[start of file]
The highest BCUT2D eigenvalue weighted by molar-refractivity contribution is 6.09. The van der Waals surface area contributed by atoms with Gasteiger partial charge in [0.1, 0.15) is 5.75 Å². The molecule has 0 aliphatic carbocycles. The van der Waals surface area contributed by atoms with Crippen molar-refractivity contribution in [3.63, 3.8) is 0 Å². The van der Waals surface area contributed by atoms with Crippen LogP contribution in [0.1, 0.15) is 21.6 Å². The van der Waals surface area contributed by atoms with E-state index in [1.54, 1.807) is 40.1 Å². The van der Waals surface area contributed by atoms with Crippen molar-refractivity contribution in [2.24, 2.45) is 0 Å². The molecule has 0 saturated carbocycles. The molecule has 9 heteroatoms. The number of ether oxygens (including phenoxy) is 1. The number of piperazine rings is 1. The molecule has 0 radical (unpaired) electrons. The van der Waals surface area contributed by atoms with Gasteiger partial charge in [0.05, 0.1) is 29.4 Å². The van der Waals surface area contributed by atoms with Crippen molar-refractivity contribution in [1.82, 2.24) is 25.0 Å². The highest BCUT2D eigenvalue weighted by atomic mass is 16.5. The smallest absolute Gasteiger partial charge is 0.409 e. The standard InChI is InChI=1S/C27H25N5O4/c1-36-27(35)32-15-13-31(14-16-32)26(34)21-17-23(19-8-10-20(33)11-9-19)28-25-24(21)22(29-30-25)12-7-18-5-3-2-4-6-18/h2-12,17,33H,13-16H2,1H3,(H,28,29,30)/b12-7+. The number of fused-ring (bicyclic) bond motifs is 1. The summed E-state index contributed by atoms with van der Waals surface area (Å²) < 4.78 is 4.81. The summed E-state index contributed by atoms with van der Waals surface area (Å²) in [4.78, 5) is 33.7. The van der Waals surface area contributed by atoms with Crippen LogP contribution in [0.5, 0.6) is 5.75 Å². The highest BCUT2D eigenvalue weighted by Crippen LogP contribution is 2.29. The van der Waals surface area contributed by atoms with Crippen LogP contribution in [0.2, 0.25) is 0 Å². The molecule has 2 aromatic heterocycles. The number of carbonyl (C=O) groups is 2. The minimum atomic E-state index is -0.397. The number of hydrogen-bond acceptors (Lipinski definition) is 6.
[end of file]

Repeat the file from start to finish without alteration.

The highest BCUT2D eigenvalue weighted by molar-refractivity contribution is 6.09. The van der Waals surface area contributed by atoms with Gasteiger partial charge in [0.1, 0.15) is 5.75 Å². The molecule has 0 aliphatic carbocycles. The van der Waals surface area contributed by atoms with Crippen molar-refractivity contribution in [3.63, 3.8) is 0 Å². The van der Waals surface area contributed by atoms with Crippen LogP contribution in [0.1, 0.15) is 21.6 Å². The van der Waals surface area contributed by atoms with E-state index in [1.54, 1.807) is 40.1 Å². The van der Waals surface area contributed by atoms with Crippen molar-refractivity contribution in [2.24, 2.45) is 0 Å². The molecule has 0 saturated carbocycles. The molecule has 9 heteroatoms. The number of ether oxygens (including phenoxy) is 1. The number of piperazine rings is 1. The molecule has 0 radical (unpaired) electrons. The van der Waals surface area contributed by atoms with Gasteiger partial charge in [0.05, 0.1) is 29.4 Å². The van der Waals surface area contributed by atoms with Crippen molar-refractivity contribution in [1.82, 2.24) is 25.0 Å². The highest BCUT2D eigenvalue weighted by atomic mass is 16.5. The smallest absolute Gasteiger partial charge is 0.409 e. The standard InChI is InChI=1S/C27H25N5O4/c1-36-27(35)32-15-13-31(14-16-32)26(34)21-17-23(19-8-10-20(33)11-9-19)28-25-24(21)22(29-30-25)12-7-18-5-3-2-4-6-18/h2-12,17,33H,13-16H2,1H3,(H,28,29,30)/b12-7+. The number of fused-ring (bicyclic) bond motifs is 1. The summed E-state index contributed by atoms with van der Waals surface area (Å²) < 4.78 is 4.81. The summed E-state index contributed by atoms with van der Waals surface area (Å²) in [4.78, 5) is 33.7. The van der Waals surface area contributed by atoms with Crippen LogP contribution in [0.5, 0.6) is 5.75 Å². The highest BCUT2D eigenvalue weighted by Crippen LogP contribution is 2.29. The van der Waals surface area contributed by atoms with Crippen LogP contribution in [0.2, 0.25) is 0 Å². The molecule has 2 aromatic heterocycles. The number of carbonyl (C=O) groups is 2. The minimum atomic E-state index is -0.397. The number of hydrogen-bond acceptors (Lipinski definition) is 6.